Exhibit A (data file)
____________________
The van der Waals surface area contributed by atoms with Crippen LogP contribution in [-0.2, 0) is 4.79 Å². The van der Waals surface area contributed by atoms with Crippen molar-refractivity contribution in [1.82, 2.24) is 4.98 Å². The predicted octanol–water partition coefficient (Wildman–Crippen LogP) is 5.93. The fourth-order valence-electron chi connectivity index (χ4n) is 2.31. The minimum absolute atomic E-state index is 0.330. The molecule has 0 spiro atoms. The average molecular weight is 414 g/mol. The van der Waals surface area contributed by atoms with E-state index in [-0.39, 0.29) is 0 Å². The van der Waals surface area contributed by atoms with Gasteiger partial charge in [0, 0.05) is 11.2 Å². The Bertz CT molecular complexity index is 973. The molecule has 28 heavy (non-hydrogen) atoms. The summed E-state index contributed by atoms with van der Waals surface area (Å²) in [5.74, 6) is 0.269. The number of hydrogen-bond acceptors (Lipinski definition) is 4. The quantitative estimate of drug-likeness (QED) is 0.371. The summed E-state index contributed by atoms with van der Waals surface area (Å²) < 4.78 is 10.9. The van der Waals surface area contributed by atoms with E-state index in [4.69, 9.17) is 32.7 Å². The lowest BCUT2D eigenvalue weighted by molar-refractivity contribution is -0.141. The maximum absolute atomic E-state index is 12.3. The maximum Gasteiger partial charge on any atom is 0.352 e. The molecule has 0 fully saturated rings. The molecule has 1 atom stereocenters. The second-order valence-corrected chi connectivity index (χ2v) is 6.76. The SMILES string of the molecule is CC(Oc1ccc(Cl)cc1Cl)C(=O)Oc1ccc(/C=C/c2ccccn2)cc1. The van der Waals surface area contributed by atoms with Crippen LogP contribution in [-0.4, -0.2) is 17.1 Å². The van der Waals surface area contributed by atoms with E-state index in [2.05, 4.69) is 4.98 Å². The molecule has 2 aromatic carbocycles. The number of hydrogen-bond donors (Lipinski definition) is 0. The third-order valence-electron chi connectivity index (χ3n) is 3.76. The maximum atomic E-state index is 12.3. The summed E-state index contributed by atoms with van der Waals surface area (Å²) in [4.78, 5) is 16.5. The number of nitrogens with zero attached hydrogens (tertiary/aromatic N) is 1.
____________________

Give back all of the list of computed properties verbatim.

The van der Waals surface area contributed by atoms with Crippen LogP contribution in [-0.2, 0) is 4.79 Å². The van der Waals surface area contributed by atoms with Crippen molar-refractivity contribution in [1.82, 2.24) is 4.98 Å². The predicted octanol–water partition coefficient (Wildman–Crippen LogP) is 5.93. The fourth-order valence-electron chi connectivity index (χ4n) is 2.31. The minimum absolute atomic E-state index is 0.330. The molecule has 0 spiro atoms. The average molecular weight is 414 g/mol. The van der Waals surface area contributed by atoms with E-state index in [-0.39, 0.29) is 0 Å². The van der Waals surface area contributed by atoms with Gasteiger partial charge in [0, 0.05) is 11.2 Å². The Bertz CT molecular complexity index is 973. The molecule has 28 heavy (non-hydrogen) atoms. The summed E-state index contributed by atoms with van der Waals surface area (Å²) in [5.74, 6) is 0.269. The number of hydrogen-bond acceptors (Lipinski definition) is 4. The quantitative estimate of drug-likeness (QED) is 0.371. The summed E-state index contributed by atoms with van der Waals surface area (Å²) < 4.78 is 10.9. The van der Waals surface area contributed by atoms with E-state index in [4.69, 9.17) is 32.7 Å². The lowest BCUT2D eigenvalue weighted by molar-refractivity contribution is -0.141. The maximum absolute atomic E-state index is 12.3. The maximum Gasteiger partial charge on any atom is 0.352 e. The molecule has 0 fully saturated rings. The molecule has 1 atom stereocenters. The second-order valence-corrected chi connectivity index (χ2v) is 6.76. The SMILES string of the molecule is CC(Oc1ccc(Cl)cc1Cl)C(=O)Oc1ccc(/C=C/c2ccccn2)cc1. The van der Waals surface area contributed by atoms with Crippen LogP contribution in [-0.4, -0.2) is 17.1 Å². The van der Waals surface area contributed by atoms with E-state index in [2.05, 4.69) is 4.98 Å². The molecule has 2 aromatic carbocycles. The number of hydrogen-bond donors (Lipinski definition) is 0. The third-order valence-electron chi connectivity index (χ3n) is 3.76. The maximum atomic E-state index is 12.3. The summed E-state index contributed by atoms with van der Waals surface area (Å²) in [4.78, 5) is 16.5. The number of nitrogens with zero attached hydrogens (tertiary/aromatic N) is 1.